A sustainable diet is a diet that has a low impact on the environment, ecosystems and climate, respects biodiversity, contributes to improving the global food situation, is socially acceptable and provides a healthy and natural livelihood for current and future generations.

That’s quite a lot of aspects, but in view of the far-reaching and multidimensional effects of our nutrition, a comprehensive basis is needed to address these problems with appropriate solutions. In this context, politics and business as well as society and consumers are called upon. Even if it does not seem so at first, our individual purchasing behavior has an influence on the situation, after all the manufacturers produce those products which are in particular demand. Demand determines supply.

Approaches at the consumer level

The EAT-Lancet Commission, consisting of 37 scientists, identifies the following aspects of a healthy diet that also protects the environment and conserves resources: The basis is a plant-based diet. The focus is on the consumption of vegetables, fruits and whole grain products as well as legumes and nuts. The consumption of animal products and meat should play a subordinate role, as should that of sugar.

In addition, when buying food, attention should be paid to the seasonal and regional availability of the food, as this means that fewer chemicals are used to preserve fruit and vegetables and long transport routes are eliminated. It is also advisable to buy products with a low degree of processing for the sake of health. Fresh fruit and vegetables contain significantly more micro- and mineral nutrients than convenience food such as puff pastry, frozen pizza or canned stew. Low or even free packaging products, save waste and help reduce exposure to microplastics. (And there is less need to drive to the recycling center).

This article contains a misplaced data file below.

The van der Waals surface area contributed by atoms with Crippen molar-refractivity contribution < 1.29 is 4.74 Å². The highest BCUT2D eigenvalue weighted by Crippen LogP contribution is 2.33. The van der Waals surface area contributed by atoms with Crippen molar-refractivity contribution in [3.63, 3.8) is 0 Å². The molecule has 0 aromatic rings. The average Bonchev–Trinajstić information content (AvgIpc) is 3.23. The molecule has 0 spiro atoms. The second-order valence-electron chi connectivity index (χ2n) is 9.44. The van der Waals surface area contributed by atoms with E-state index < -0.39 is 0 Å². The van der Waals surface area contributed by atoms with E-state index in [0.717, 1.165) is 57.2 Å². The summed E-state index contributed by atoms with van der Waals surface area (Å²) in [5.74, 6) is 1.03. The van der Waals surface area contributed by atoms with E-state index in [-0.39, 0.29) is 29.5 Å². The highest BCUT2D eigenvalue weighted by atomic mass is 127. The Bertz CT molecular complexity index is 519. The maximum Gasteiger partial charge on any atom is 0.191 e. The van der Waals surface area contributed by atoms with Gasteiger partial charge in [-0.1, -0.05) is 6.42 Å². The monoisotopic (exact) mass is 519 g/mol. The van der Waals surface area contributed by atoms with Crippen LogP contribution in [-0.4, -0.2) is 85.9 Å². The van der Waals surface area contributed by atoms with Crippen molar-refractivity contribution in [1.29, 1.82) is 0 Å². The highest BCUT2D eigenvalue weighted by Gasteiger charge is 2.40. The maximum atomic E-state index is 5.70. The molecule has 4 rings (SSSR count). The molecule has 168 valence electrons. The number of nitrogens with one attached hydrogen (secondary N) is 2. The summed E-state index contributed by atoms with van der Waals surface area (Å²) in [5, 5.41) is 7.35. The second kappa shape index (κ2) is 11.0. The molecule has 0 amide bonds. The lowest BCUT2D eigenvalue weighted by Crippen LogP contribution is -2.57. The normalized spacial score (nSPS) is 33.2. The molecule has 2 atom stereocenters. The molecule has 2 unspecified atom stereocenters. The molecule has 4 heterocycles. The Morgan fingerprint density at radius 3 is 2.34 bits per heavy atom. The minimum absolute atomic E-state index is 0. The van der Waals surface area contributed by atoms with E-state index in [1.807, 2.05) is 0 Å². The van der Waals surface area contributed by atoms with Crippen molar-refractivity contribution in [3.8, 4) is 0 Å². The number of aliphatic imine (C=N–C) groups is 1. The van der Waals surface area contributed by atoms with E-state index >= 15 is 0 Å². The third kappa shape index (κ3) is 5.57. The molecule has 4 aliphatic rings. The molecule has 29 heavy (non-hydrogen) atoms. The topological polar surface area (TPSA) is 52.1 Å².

If you don’t want to give up meat, you have the option of paying attention to the way in which animals are raised in order to promote climate and animal protection. It is also advisable to avoid products containing palm oil, as large areas of the Amazon are felled for its cultivation and there are good alternatives such as sunflower oil. It is always worth taking a look at the back of the product to find out about its origin and the associated transport routes and ingredients. In general, knowledge plays a major role when it comes to sustainable nutrition. Some information is difficult to recognize and does not have to be declared. At the end of this text we have three further links for you, so that you can promote your knowledge and thus a self-determined way of eating.

Last but not least: food waste

Finally, one important aspect should not be forgotten: The waste of food. Above all, everyone has to look at his or herself, because around 60% (6.5 million tons) of national food waste in Germany is attributable to private households. Food is a precious commodity. It takes water, time, manpower, resources and ultimately your own money to get it into your fridge. Everyone should be aware of this value and manage wisely to avoid food waste as much as possible. 

Adopting a sustainable diet does not happen overnight. It requires the appropriate knowledge and the willingness and options of each individual to act. But it’s worth it, because it promotes our own health, climate, environmental and animal protection, as well as the generation-appropriate management of our planet.


Further Information & sources:

Publikation-Koerber-2014

Bundeszentrum für Ernährung

Bundesministerium für Ernährung und Landwirtschaft